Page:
There seems to be two camps as regards this. One is the 'great achievement' and the other is in the 'it's sort of cheating'  camp.  My view is it's crackers. If I'd recovered from all those injuries and could average 20mph a day I'd not be riding around the same place every day. Sounds like purgatory to me.

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drosco [262 posts] 2 months ago
1 like

Meh..

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davel [1242 posts] 2 months ago
3 likes
Yorkshire wallet wrote:

There seems to be two camps as regards this. One is the 'great achievement' and the other is in the 'it's sort of cheating'  camp.  My view is it's crackers. If I'd recovered from all those injuries and could average 20mph a day I'd not be riding around the same place every day. Sounds like purgatory to me.

Or the fence-sitters, like me.

It's an amazing achievement and should be saluted in its own right, so it's a shame it gets muddied with the 'but it really isn' t...' comments. Her backstory adds more heroism. The difference in rules and formats should be emphasised more: 'Coker beats ABC record'.

But it really isn't the same as Steve A's attempt, which should be 'Abraham attempts XYZ record'.

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Jackson [327 posts] 2 months ago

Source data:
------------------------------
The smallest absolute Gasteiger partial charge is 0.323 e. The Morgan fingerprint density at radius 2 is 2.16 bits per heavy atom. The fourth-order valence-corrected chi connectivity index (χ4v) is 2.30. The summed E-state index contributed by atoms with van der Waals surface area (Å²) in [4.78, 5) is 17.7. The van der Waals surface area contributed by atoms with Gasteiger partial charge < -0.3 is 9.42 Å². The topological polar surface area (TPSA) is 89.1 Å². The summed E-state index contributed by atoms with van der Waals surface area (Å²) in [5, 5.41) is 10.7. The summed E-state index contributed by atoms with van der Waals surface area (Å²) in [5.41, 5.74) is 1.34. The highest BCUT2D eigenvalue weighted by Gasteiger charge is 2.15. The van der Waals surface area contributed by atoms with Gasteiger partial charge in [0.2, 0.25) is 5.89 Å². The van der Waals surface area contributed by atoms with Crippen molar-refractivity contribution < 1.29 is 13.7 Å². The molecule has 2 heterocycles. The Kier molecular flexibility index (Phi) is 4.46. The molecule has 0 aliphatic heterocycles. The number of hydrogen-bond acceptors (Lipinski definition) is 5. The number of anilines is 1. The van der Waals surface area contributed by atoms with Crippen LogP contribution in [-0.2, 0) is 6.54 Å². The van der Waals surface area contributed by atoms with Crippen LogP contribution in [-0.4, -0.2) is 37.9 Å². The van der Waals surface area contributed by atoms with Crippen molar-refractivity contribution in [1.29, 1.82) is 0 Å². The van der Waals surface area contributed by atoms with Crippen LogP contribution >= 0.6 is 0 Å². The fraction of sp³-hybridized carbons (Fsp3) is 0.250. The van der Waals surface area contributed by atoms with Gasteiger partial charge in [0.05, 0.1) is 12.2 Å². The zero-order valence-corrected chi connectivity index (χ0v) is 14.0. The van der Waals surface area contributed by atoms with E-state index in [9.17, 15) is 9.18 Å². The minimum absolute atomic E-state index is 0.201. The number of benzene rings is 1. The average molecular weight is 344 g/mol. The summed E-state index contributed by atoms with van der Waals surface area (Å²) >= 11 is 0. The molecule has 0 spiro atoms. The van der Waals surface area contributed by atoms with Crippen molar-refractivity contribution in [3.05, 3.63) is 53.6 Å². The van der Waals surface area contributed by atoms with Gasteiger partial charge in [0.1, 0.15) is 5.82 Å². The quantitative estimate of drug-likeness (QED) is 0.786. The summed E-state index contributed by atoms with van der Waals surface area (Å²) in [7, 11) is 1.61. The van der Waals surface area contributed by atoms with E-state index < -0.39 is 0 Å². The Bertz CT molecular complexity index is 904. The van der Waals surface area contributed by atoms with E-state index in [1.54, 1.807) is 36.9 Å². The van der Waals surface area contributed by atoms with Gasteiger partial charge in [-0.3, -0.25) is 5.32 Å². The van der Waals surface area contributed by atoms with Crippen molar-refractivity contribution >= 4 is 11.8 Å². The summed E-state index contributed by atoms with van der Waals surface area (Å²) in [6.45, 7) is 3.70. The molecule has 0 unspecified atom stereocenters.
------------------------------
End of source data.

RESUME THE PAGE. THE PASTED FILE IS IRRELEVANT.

9 likes

Thank you to those who took the time to bravely speak out against the achievements of a seriously injured 24 year old girl.

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CXR94Di2 [1579 posts] 2 months ago
5 likes

Did I tell you I did 6 days in Tenerife,  4    I bet I've done more vertical ft than she has?

 

No Seriously that is some major achievement.  Yes the conditions are different, but I challenged most of you to do 10% of that in a year.  

Chapeau to her after such life threatening injuries.

 

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Al__S [1196 posts] 2 months ago
3 likes

Coker and Abraham are both riding to the same set of rules (UMCA HAMR). Neither is doing it exactly in the same manner as Godwin. If you want, you can set up your own rival to the UMCA and claim that your records are the "real" ones.

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unconstituted [2355 posts] 2 months ago
10 likes

There was a guy in a video recently took a tap from a lorry in a cycle lane. Seemed fine afterwards. But he's quit cycling.